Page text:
As an executive coach, I am always practicing the latest coaching techniques on those willing in my inner circle of friends and family. My 11 year old daughter has been an eager early adopter. She recently tried using the technique called "The Power of Narrative" to literally re-write her fear of diving. As a springboard diver, her sport requires her to climb up a steep ladder to heights of 1 M, 3 M and 10M and then hurdle herself off it into a somersault, or back flip, into the depths of the icy cold water below. The mindset of a diver is each and every time you climb up the board, you need to overcome fear, fear of landing on the board, fear of smacking the water below.
Our "fears" activate the amygdala (fright/flight part of our brain) and can emotionally paralyze us into inaction. The little voice inside our head appears saying things like, "You don't need to take that on!" "Why do something so scary?" We have a tendency to talk ourselves out of even trying for that something great.
So, what is a proven scientific technique for taking on the big challenges (aka "fears") of your life?
Try using the "Power of Narrative." Dr. Pennebaker, PHD of Psychology at the University of Austin, has researched how, in writing about our fears and blocks, we can make lasting change. How it works: writing our stories gives us space to look at our life objectively, literally as we take it out of our heads and transfer it onto paper. This shifts the fear thing, trapped inside our mind and body, to something tangible and actionable. https://www.utexas.edu/features/archive/2005/writing.html
Here is my daughter's story, in her words, of how she tackled her fear of a new dive. She used Pennebaker's Principles, writing for 15 minutes in consecutive iterations over two weeks.
My Diving Story: By L. Mitchell
Life is like a doing a 2 1/2 off the diving board, when you fall, sometimes you just don’t want to get back up again. The truth is, diving is part of my life. It always has been. Maybe there will be a day when I don’t want to do diving anymore in the future, but it is the present, and the future is a long way away.
Sometimes, I feel like diving makes me scared, and I just want to curl up in a ball like a turtle who is hiding in it’s shell and never wants to come out. I am hiding my true feelings and my true personality.
I want to do a 2 1/2. I want to show my diving coaches that I can do anything, but the “devil voice” tells me, “You can’t do this. You’ll smack and hurt yourself. It'll be scary!”
At practice, I climbed up the 3 Meter diving board to try my new dive but I came out too early and landed flat like a pancake. I was in so much pain that my coach had to help me out of the water. I couldn’t move. I was red, from forehead to knees, and I was sobbing. It was hard for me to breathe, and I was scared of going back up there.
Sometimes, my coach pushes me a little too hard and I hear that voice again. The longer I keep listening to the “devil voice,” the more the “devil voice" will take over the “angel voice.” The more I will live in fear of diving. The “devil voice” is hard to control. It tells me that I am afraid of something. It wants me to be negative and have fears, and makes me think I will do bad at the thing that I am afraid of.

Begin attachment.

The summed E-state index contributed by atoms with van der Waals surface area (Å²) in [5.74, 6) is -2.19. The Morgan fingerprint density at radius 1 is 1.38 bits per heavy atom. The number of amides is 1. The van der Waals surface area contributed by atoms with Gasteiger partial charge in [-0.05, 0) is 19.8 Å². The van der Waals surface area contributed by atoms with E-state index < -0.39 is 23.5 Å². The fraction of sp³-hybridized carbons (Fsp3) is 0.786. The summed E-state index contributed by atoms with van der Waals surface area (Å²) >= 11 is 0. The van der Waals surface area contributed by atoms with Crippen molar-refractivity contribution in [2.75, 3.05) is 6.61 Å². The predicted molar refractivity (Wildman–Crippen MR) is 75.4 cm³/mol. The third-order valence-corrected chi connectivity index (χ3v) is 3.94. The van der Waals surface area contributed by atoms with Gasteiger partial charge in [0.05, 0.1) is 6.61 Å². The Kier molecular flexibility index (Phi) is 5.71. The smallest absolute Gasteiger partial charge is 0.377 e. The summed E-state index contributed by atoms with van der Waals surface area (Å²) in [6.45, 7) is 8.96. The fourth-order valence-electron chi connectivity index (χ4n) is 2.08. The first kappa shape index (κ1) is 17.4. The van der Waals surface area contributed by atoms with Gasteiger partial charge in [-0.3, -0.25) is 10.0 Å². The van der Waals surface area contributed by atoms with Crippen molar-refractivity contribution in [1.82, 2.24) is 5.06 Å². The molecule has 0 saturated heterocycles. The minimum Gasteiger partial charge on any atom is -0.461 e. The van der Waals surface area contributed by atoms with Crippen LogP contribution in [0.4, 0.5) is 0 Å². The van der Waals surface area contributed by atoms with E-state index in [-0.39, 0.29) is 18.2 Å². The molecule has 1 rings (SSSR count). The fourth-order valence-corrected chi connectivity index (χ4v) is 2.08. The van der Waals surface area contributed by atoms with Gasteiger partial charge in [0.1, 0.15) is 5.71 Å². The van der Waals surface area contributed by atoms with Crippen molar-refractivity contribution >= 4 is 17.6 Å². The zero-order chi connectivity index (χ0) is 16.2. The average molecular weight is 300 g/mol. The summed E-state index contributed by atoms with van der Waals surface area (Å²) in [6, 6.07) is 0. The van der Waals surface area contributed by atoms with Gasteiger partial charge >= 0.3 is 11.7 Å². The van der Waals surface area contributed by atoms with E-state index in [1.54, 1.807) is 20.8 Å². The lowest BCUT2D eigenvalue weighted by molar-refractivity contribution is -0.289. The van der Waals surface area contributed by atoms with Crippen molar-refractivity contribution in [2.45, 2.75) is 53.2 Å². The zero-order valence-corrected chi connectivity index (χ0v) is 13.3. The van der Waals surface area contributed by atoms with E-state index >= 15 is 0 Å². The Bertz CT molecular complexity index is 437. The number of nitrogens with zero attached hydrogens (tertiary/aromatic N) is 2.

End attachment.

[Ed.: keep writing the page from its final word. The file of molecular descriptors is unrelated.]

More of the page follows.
But I will try to keep a positive attitude. It is an obstacle in life. It is a stumble in a big running race, a D- in a big Math Test, a time when you flunk out in a big presentation in front of a big crowd. But we learn to let it go. Later, we will look back on ourselves and laugh at ourselves and say, “Remember that time when I was so scared of this thing? Why was I afraid of that?” Because I have to let it go and move on.
Even if I am afraid, life keeps on going. When I stay at the bottom of the mountain and all my friends are at the top, I am missing out on what could be a great opportunity. If I went up there- to the top of the mountain, I might accomplish what I failed to do before.
So, I listen to my other voice telling me "Go on, start the journey! Start walking up the mountain- to the peak, and start walking to your goal." In life, we all have big dreams that we want to accomplish. I can simmer those dreams down to goals, and work my way up to my dream. Take it step by step, and day by day. Make a checklist of the steps I made to reach my goal, and check them off as I go.
At this week's diving practice, my coach said, "Today's the day you're going to do a 2 1/2!" I was afraid of what might happen, but I climbed on the 3 meter diving board. I started the dive, doing a hurdle, then jumped as high as I could go, and I did a 2 1/2! Landing it, I thought, WOW! "I actually did it! I did it! I accomplished my fear!"
Dr. Martin Luther King said, “If you can't fly then run, if you can't run then walk, if you can't walk then crawl, but whatever you do, you have to keep moving forward.” To me, this means to keep reaching towards your goal. Eventually, you will overcome your fears and make your dream come true.